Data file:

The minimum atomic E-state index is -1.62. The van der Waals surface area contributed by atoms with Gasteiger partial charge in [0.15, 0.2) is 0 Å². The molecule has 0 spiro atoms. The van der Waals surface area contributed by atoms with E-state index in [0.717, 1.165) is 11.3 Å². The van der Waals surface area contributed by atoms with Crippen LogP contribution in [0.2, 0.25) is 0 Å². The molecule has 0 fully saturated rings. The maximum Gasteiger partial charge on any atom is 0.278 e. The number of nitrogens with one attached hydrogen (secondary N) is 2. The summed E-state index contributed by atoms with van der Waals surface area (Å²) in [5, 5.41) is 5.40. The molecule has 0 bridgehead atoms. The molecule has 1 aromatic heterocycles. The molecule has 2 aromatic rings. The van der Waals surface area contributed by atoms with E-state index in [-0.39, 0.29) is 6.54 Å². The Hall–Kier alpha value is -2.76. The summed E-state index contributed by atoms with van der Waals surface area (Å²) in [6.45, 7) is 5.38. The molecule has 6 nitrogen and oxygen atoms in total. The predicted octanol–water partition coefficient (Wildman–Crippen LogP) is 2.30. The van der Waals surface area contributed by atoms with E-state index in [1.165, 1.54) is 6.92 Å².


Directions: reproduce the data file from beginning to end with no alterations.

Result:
The minimum atomic E-state index is -1.62. The van der Waals surface area contributed by atoms with Gasteiger partial charge in [0.15, 0.2) is 0 Å². The molecule has 0 spiro atoms. The van der Waals surface area contributed by atoms with E-state index in [0.717, 1.165) is 11.3 Å². The van der Waals surface area contributed by atoms with Crippen LogP contribution in [0.2, 0.25) is 0 Å². The molecule has 0 fully saturated rings. The maximum Gasteiger partial charge on any atom is 0.278 e. The number of nitrogens with one attached hydrogen (secondary N) is 2. The summed E-state index contributed by atoms with van der Waals surface area (Å²) in [5, 5.41) is 5.40. The molecule has 0 bridgehead atoms. The molecule has 1 aromatic heterocycles. The molecule has 2 aromatic rings. The van der Waals surface area contributed by atoms with E-state index in [-0.39, 0.29) is 6.54 Å². The Hall–Kier alpha value is -2.76. The summed E-state index contributed by atoms with van der Waals surface area (Å²) in [6.45, 7) is 5.38. The molecule has 6 nitrogen and oxygen atoms in total. The predicted octanol–water partition coefficient (Wildman–Crippen LogP) is 2.30. The van der Waals surface area contributed by atoms with E-state index in [1.165, 1.54) is 6.92 Å².